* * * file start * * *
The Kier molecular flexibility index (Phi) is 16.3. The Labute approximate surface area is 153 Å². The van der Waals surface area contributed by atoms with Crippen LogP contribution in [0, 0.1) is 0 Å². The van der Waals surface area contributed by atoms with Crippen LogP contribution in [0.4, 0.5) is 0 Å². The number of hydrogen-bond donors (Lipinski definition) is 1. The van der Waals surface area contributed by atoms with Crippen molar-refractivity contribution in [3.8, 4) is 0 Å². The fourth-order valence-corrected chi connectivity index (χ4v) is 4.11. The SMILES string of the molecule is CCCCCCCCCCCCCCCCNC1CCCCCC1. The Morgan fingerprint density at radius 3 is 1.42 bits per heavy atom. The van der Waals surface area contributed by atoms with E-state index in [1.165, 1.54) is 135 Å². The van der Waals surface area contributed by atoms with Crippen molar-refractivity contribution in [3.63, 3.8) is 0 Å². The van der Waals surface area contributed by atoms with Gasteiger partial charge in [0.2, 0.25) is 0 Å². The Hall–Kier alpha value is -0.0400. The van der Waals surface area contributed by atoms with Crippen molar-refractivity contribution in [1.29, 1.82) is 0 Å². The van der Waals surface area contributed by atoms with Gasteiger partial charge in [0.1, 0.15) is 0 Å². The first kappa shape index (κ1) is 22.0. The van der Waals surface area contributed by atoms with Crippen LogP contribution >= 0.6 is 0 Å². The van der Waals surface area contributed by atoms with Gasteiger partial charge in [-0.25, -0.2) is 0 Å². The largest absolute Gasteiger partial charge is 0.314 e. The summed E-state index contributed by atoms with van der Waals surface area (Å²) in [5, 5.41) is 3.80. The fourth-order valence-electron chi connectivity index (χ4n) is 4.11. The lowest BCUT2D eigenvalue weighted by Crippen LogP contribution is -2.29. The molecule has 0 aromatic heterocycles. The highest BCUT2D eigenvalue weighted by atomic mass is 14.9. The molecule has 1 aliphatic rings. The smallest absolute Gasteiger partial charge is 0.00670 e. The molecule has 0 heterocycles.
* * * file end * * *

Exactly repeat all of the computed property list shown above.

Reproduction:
The Kier molecular flexibility index (Phi) is 16.3. The Labute approximate surface area is 153 Å². The van der Waals surface area contributed by atoms with Crippen LogP contribution in [0, 0.1) is 0 Å². The van der Waals surface area contributed by atoms with Crippen LogP contribution in [0.4, 0.5) is 0 Å². The number of hydrogen-bond donors (Lipinski definition) is 1. The van der Waals surface area contributed by atoms with Crippen molar-refractivity contribution in [3.8, 4) is 0 Å². The fourth-order valence-corrected chi connectivity index (χ4v) is 4.11. The SMILES string of the molecule is CCCCCCCCCCCCCCCCNC1CCCCCC1. The Morgan fingerprint density at radius 3 is 1.42 bits per heavy atom. The van der Waals surface area contributed by atoms with E-state index in [1.165, 1.54) is 135 Å². The van der Waals surface area contributed by atoms with Crippen molar-refractivity contribution in [3.63, 3.8) is 0 Å². The van der Waals surface area contributed by atoms with Gasteiger partial charge in [0.2, 0.25) is 0 Å². The Hall–Kier alpha value is -0.0400. The van der Waals surface area contributed by atoms with Crippen molar-refractivity contribution in [1.29, 1.82) is 0 Å². The van der Waals surface area contributed by atoms with Gasteiger partial charge in [0.1, 0.15) is 0 Å². The first kappa shape index (κ1) is 22.0. The van der Waals surface area contributed by atoms with Crippen LogP contribution >= 0.6 is 0 Å². The van der Waals surface area contributed by atoms with Gasteiger partial charge in [-0.25, -0.2) is 0 Å². The largest absolute Gasteiger partial charge is 0.314 e. The summed E-state index contributed by atoms with van der Waals surface area (Å²) in [5, 5.41) is 3.80. The fourth-order valence-electron chi connectivity index (χ4n) is 4.11. The lowest BCUT2D eigenvalue weighted by Crippen LogP contribution is -2.29. The molecule has 0 aromatic heterocycles. The highest BCUT2D eigenvalue weighted by atomic mass is 14.9. The molecule has 1 aliphatic rings. The smallest absolute Gasteiger partial charge is 0.00670 e. The molecule has 0 heterocycles.